Sometime later I woke up, and it took me a moment to remember where I was. I lay still, trying to figure out what had pulled me out of my slumber. After a few minutes I didn't hear anything, so I wrote it off as a dream and fell back into a light sleep. The next time I woke I could see the moon shining through the tent window, and I could hear soft, lovely music.
My first thought was that it sounded like the kind of flute you hear in Celtic songs, but the longer I listened the more it sounded ethereal and out of sync. It was as though multiple instruments were playing, and the rest of the nocturnal forest sounds had ceased.
I untangled myself from my sleeping bag, and I carefully unzipped my tent so that it didn't make any abrupt noise. I didn't think I was in any particular danger, but I wanted to be cautious since it was admittedly weird to randomly hear music in the middle of nowhere at roughly 3am. I let my eyes adjust to the moonlight, with it being a full moon I could see my campsite well enough. Everything was in place, and I didn't see anyone around. The music sounded like it was coming from off to one side of the clearing, and it didn't sound particularly close.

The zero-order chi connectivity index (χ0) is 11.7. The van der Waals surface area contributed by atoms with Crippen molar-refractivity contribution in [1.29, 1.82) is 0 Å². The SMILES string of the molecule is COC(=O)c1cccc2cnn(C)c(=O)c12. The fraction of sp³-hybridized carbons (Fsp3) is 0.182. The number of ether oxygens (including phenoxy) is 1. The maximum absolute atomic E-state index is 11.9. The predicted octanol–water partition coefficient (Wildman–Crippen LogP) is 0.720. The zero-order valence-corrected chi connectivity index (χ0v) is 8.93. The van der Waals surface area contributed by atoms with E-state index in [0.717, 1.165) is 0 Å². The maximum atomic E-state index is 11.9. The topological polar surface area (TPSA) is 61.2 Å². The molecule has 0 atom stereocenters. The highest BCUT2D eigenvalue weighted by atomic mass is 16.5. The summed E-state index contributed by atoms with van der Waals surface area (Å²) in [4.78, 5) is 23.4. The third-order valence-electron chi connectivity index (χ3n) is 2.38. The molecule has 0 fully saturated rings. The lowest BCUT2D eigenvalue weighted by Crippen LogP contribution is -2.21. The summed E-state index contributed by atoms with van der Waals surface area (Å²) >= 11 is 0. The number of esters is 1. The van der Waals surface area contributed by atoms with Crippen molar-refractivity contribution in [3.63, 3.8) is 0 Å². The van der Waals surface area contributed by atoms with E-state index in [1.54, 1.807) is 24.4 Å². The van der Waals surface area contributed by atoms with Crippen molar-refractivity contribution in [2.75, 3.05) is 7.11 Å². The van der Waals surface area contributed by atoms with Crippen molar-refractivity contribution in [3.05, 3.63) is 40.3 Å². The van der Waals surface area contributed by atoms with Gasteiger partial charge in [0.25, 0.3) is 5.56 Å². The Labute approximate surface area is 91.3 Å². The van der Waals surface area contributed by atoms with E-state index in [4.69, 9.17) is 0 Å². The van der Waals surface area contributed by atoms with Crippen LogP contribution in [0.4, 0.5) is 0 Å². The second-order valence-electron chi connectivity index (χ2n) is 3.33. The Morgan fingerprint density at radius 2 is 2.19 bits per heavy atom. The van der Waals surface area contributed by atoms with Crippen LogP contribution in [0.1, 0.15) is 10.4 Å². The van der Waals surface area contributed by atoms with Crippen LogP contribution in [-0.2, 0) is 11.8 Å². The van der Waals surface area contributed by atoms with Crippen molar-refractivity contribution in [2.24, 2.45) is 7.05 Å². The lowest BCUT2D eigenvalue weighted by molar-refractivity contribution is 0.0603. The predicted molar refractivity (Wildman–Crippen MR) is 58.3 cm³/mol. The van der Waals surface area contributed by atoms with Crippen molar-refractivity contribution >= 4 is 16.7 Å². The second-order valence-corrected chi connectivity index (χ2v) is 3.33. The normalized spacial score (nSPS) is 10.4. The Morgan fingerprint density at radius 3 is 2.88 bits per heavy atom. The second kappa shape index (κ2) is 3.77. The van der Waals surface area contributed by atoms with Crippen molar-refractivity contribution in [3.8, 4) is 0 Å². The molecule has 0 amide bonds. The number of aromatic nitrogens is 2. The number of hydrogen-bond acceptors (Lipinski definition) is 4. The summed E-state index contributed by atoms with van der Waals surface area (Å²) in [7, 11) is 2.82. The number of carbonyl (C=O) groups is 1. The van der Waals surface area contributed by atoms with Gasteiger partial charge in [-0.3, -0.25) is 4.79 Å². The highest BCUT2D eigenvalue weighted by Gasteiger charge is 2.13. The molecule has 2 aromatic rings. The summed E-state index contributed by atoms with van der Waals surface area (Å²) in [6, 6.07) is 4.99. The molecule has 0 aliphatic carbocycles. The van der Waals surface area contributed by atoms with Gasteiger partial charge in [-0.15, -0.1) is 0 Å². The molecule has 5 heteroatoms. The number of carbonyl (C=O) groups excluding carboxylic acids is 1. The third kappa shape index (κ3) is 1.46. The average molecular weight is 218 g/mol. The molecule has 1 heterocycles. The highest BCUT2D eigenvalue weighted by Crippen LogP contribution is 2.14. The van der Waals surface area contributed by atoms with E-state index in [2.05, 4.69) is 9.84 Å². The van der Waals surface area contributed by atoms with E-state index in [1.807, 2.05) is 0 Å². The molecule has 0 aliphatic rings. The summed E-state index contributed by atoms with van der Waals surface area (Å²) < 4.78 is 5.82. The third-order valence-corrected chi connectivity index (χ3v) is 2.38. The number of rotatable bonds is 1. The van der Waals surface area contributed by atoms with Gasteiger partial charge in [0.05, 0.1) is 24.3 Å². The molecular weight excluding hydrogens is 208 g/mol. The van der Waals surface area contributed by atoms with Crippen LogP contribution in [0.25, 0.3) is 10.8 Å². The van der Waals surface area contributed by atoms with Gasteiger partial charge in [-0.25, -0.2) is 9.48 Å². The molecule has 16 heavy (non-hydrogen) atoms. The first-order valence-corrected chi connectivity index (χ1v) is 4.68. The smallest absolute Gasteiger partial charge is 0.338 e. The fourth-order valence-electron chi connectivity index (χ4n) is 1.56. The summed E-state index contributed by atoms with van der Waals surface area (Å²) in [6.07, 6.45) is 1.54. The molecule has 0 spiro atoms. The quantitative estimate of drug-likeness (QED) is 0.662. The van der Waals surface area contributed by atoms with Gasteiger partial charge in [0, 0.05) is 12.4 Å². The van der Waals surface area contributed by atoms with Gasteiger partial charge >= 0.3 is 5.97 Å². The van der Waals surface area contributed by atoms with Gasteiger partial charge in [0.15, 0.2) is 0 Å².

I popped my head back into my tent long enough to grab boots and a flashlight, then I closed the tent up behind me and began following the music. I was intensely curious, and I figured that if I maintained a good distance from the sound no one would even know I was there. I crept along the edge of the clearing, trying to keep to the shadows while making my footfalls light. I followed the haunting music into the darkness, my senses on overdrive as I tried to track it. I wasn't the best woodsman, but I liked to think I could handle this.
After about ten minutes I came to a halt, my chest squeezing in a moment of blinding panic. Whomever was playing the music was probably perfectly friendly, but on the off chance that they weren't I realized that I was defenseless. Sure, I could always punch them, but that wouldn't do me much good if they had another weapon on them or could take a hit.